An interesting alternative take on genres and the film narrative is The Writers Journey by Christopher Vogler. He explores how the mythic Hero's journey shapes plots and characterisation and so genres are merely different aspects of the journey. Again the rule is know the rules to break them.

So read both and enjoy the Saturday movie more but also check why the book works or doesn't
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on 17 August 1998
If you have already read the "how-to" books from Syd Field, Linda Seger, and others, then you must know that the three most important things you should be doing to enhance your craft are: reading screenplays, watching movies, and writing screenplays. After that, if you still need some motivation to write, then reading an exceptional book such as "Alternative Screenwriting" might be just the kick in the pants you need to keep you going. It's presentation is clear and fresh. And it does not just emphasise "alternative" approaches, either. In fact, it presents some of the most useful and succinct summaries of "mainstream" dramatic screenplay structure I have ever seen. This is not just another "how-to" book.
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on 4 May 1999
While the concepts presented in the book were interesting, I found the writing itself not very compelling. Furthermore, the frequent typographical errors (and/or factual errors) were distracting and caused me to question the content. As an example, the authors use the phrase, "It is worth nothing...," when in fact they mean, "It is worth noting."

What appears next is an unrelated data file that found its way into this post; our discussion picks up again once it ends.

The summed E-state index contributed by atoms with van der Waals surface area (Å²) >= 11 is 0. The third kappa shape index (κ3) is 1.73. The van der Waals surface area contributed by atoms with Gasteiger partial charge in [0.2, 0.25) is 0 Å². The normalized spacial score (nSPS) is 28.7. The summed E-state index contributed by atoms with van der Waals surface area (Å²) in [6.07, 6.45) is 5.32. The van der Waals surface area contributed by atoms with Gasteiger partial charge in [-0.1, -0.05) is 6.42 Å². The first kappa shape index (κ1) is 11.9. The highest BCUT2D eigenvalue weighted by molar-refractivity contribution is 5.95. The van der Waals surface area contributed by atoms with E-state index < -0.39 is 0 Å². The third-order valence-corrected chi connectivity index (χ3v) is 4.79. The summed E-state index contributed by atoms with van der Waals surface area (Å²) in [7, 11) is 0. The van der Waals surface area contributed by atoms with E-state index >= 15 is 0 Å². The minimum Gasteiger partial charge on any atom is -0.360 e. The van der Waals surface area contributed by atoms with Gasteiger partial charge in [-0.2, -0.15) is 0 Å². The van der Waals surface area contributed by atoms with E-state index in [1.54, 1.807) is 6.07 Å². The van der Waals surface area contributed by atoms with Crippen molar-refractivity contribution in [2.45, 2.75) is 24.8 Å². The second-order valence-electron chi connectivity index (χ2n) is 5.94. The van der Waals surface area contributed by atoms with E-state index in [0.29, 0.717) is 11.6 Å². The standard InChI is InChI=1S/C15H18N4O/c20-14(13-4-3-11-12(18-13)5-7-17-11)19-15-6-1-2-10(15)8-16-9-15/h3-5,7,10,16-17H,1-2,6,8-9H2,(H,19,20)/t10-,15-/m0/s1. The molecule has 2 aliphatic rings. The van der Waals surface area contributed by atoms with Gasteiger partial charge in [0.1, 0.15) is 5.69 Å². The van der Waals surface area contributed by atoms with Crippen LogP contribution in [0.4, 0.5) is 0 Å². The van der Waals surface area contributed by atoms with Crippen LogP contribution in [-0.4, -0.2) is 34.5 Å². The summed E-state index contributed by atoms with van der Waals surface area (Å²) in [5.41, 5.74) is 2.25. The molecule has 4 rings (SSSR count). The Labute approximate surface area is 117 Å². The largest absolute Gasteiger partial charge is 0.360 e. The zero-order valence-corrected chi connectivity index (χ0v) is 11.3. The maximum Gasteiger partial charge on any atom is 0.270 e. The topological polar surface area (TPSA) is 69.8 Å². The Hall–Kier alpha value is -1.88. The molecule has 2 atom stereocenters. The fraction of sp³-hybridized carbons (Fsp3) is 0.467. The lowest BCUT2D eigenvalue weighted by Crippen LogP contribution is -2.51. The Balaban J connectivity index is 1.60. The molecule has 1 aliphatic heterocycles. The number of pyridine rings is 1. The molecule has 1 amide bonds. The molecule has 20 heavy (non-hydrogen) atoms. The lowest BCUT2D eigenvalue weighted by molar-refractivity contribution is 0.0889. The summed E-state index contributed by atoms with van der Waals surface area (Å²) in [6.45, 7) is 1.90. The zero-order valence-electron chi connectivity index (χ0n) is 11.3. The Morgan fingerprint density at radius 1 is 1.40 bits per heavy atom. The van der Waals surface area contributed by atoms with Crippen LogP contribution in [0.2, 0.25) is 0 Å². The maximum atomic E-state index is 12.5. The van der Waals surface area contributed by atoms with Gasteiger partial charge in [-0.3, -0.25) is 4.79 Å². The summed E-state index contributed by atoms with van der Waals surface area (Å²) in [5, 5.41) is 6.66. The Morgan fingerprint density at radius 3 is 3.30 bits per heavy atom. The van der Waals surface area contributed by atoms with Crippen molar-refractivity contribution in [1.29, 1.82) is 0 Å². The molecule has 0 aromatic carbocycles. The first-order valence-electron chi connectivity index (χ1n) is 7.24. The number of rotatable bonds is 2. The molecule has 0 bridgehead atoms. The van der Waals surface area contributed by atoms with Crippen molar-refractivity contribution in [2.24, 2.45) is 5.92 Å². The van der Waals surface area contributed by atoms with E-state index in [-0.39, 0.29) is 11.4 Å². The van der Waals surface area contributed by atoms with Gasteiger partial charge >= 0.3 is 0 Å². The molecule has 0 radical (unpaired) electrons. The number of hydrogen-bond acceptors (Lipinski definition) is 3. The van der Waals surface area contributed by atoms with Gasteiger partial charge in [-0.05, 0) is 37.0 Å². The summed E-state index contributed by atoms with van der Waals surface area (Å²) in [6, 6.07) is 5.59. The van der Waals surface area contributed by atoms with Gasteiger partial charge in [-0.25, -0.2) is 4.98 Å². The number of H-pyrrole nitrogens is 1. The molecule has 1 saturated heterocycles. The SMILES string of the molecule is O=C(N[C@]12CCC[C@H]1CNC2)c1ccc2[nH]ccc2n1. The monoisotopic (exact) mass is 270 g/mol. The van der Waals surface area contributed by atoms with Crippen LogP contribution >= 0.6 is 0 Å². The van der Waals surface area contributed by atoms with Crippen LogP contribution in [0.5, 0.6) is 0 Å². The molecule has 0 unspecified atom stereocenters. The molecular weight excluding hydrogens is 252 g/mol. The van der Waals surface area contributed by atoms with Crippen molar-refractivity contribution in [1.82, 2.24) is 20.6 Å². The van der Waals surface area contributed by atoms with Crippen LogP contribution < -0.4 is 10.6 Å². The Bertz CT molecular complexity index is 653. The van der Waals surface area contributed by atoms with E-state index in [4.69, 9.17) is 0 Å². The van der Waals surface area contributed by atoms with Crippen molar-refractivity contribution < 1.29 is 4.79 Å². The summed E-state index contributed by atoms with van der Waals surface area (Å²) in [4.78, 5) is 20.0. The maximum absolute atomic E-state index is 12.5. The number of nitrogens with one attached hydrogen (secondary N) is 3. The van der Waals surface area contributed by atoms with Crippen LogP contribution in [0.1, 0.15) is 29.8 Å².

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on 12 January 1998
I already had the earlier edition of this book, but bought the update, thinking that it could even help my writing by osmosis. My god, I was right. This is not a book to be taken lightly, nor is it a "new" edition by virtue of adding a couple of new words, an updated comment here and there. These authors take their task very seiously, including taking to heart comments they'd received about the first edition, and making sweeping and important changes for this new version. Buy this book. It couldn't hurt. It could change your life. At the very least, it will give you a new list of rentals for the video store. And you'll understand why you like them.
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on 12 August 1999
No book in the Universe will teach you how to write, or how to tell a story. The intention of this book is to compell the reader to think about many common places of the story telling in general, and the scriptwriting in particular, like structure, genres, etc. So don't expect any chewed prescription; be ready instead to bite on your own.
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on 22 April 1997
This book is simply the best. No other screenwriter's book comes close.